Continuing The Mail on Sunday’s travel series on the world’s hippest hotels and the stars who frequent them, Sarah Turner checks out London’s Sheraton Grand Park Lane.
Its lavish ballroom has been used to shoot films including The Danish Girl, starring Eddie Redmayne; and more recently Florence Foster Jenkins, starring Meryl Streep.
As Ms Turner discovers, the £220-a-night hotel more than lives up to its glamorous reputation.
Continuing The Mail on Sunday’s travel series on the world’s hippest hotels and the stars who frequent them, Sarah Turner checks out London’s Sheraton Grand Park Lane, pictured
Star quality: The Queen, Eddie Redmayne, Meryl Streep and Amber Heard.
Vital statistics: Straddling Park Lane and Piccadilly, London’s most self-effacing Grand Hotel opened in 1927 when Sir Bracewell Smith set out to create a dizzyingly luxurious retreat.
The Palm Court is still the heart of the hotel, where cocktails are fashioned with help from a drinks historian, and afternoon tea is a fully-tiered extravaganza with British Chapel Down fizz.
However, it is the ballroom that is the jewel in the hotel’s crown – a perfectly preserved Art Deco masterpiece which features regularly in films.
Eddie Redmayne and Amber Heard were in situ for The Danish Girl, while Meryl Streep starred here as would-be opera singer Florence Foster Jenkins.
During the Second World War, the ballroom, with its double-height ceiling, became perhaps London’s most glamorous bomb shelter.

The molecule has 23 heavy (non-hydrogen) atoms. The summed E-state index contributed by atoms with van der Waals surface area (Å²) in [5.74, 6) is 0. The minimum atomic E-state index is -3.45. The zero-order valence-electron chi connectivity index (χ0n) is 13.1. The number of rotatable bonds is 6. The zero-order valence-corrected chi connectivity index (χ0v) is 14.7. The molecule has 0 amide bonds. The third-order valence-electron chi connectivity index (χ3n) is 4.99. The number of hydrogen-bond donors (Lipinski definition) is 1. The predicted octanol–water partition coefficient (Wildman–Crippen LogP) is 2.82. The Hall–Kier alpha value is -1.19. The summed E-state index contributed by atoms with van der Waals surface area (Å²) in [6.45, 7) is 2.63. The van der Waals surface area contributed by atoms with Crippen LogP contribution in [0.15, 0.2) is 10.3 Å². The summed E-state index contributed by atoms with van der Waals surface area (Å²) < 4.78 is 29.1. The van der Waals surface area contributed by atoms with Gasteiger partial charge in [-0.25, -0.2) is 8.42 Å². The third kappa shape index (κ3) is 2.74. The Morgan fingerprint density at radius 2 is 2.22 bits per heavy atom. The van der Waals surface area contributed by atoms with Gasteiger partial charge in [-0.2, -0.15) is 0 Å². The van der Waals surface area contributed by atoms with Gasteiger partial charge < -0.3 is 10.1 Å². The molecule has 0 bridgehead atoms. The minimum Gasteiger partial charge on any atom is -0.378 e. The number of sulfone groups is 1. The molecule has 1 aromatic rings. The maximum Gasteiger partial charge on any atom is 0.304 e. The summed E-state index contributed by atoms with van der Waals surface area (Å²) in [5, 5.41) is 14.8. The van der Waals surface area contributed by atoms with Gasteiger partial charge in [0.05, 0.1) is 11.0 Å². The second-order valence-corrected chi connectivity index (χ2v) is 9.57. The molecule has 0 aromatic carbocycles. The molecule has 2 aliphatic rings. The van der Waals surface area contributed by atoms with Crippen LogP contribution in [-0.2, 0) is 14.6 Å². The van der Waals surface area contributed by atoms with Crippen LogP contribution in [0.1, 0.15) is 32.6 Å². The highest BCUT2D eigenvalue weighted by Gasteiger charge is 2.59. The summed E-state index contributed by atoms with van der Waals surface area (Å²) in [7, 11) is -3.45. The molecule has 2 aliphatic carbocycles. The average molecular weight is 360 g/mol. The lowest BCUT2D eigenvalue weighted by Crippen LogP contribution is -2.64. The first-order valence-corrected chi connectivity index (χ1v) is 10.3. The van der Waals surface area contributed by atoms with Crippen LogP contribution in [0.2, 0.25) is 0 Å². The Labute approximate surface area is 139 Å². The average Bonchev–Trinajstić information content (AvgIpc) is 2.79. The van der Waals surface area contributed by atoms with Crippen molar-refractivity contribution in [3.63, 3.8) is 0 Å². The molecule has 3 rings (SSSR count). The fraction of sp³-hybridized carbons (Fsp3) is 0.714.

The hotel’s lavish ballroom has been used to shoot films including The Danish Girl, starring Eddie Redmayne, left, and Florence Foster Jenkins, starring Meryl Streep, right
The main restaurant, Mercante, has an Italian-inspired menu: expect antipasti, lamb ragu and pigeon risotto. A two-course set lunch costs £15.
There are 303 rooms and suites which retain their 1920s glamour but also come with plenty of modern gadgetry. All of the suites have views of Green Park.
Location report: It’s in one of the choicest areas of London, with two of its finest parks – Hyde Park and Green Park – on its doorstep.
All the rooms feature statues of dalmatians, in tribute to Dodie Smith’s novel 101 Dalmatians which was set nearby.
The hotel has two of its own dogs.
Following a makeover last year, the Sheraton now boasts a new bar – and afternoon teas, pictured, start at £37 per person
Key attraction: There is plenty of history dotted around the hotel. The wood panelling in the restaurant was once in banker JP Morgan’s country house.
The Queen, who grew up at 145 Piccadilly, had dance classes in the Tudor Rose room.
In the news: Following a makeover last year, the most recent addition is the Smith & Whistle bar, serving British ales and a strong selection of British wines.
Prices are down-to-earth for this part of the world – a pint will cost about £4.50.
Come early for one of the outdoor tables; Jack Whitehall and Mr Selfridge actress Sai Bennett have been guests.
Good enough for the rest of us? Afternoon teas start at £37pp.
Bottom line: Rooms start at £220. Visit Sheraton Park Lane or call 020 7499 6321.